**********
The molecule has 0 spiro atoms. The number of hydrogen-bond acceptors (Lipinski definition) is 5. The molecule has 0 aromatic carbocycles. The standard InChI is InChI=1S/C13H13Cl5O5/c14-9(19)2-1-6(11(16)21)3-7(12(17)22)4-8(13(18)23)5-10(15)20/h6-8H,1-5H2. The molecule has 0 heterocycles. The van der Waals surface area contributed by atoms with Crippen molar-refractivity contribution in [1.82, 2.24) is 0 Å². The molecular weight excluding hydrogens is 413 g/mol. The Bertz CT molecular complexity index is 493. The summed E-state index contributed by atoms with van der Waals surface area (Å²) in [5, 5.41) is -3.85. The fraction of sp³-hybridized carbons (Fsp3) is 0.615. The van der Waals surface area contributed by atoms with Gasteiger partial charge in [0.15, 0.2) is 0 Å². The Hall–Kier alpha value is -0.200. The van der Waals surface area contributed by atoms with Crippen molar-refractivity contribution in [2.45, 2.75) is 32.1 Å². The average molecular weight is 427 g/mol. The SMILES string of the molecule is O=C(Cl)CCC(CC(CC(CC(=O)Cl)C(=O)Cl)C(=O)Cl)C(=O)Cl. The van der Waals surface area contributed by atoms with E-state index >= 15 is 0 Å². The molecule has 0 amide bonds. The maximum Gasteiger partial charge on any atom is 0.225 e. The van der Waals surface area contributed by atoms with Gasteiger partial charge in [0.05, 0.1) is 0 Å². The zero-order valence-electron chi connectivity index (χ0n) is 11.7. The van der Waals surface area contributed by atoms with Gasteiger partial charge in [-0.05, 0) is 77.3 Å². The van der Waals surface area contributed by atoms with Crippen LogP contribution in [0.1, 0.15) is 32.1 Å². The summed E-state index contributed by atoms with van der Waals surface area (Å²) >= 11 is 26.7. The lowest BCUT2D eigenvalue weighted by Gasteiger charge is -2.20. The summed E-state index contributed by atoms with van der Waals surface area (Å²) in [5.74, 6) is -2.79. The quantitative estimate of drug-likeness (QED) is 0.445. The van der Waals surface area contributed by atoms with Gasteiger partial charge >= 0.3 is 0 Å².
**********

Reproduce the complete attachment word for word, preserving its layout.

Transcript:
The molecule has 0 spiro atoms. The number of hydrogen-bond acceptors (Lipinski definition) is 5. The molecule has 0 aromatic carbocycles. The standard InChI is InChI=1S/C13H13Cl5O5/c14-9(19)2-1-6(11(16)21)3-7(12(17)22)4-8(13(18)23)5-10(15)20/h6-8H,1-5H2. The molecule has 0 heterocycles. The van der Waals surface area contributed by atoms with Crippen molar-refractivity contribution in [1.82, 2.24) is 0 Å². The molecular weight excluding hydrogens is 413 g/mol. The Bertz CT molecular complexity index is 493. The summed E-state index contributed by atoms with van der Waals surface area (Å²) in [5, 5.41) is -3.85. The fraction of sp³-hybridized carbons (Fsp3) is 0.615. The van der Waals surface area contributed by atoms with Gasteiger partial charge in [0.15, 0.2) is 0 Å². The Hall–Kier alpha value is -0.200. The van der Waals surface area contributed by atoms with Crippen molar-refractivity contribution in [2.45, 2.75) is 32.1 Å². The average molecular weight is 427 g/mol. The SMILES string of the molecule is O=C(Cl)CCC(CC(CC(CC(=O)Cl)C(=O)Cl)C(=O)Cl)C(=O)Cl. The van der Waals surface area contributed by atoms with E-state index >= 15 is 0 Å². The molecule has 0 amide bonds. The maximum Gasteiger partial charge on any atom is 0.225 e. The van der Waals surface area contributed by atoms with Gasteiger partial charge in [0.05, 0.1) is 0 Å². The zero-order valence-electron chi connectivity index (χ0n) is 11.7. The van der Waals surface area contributed by atoms with Gasteiger partial charge in [-0.05, 0) is 77.3 Å². The van der Waals surface area contributed by atoms with Crippen LogP contribution in [0.1, 0.15) is 32.1 Å². The summed E-state index contributed by atoms with van der Waals surface area (Å²) >= 11 is 26.7. The lowest BCUT2D eigenvalue weighted by Gasteiger charge is -2.20. The summed E-state index contributed by atoms with van der Waals surface area (Å²) in [5.74, 6) is -2.79. The quantitative estimate of drug-likeness (QED) is 0.445. The van der Waals surface area contributed by atoms with Gasteiger partial charge >= 0.3 is 0 Å².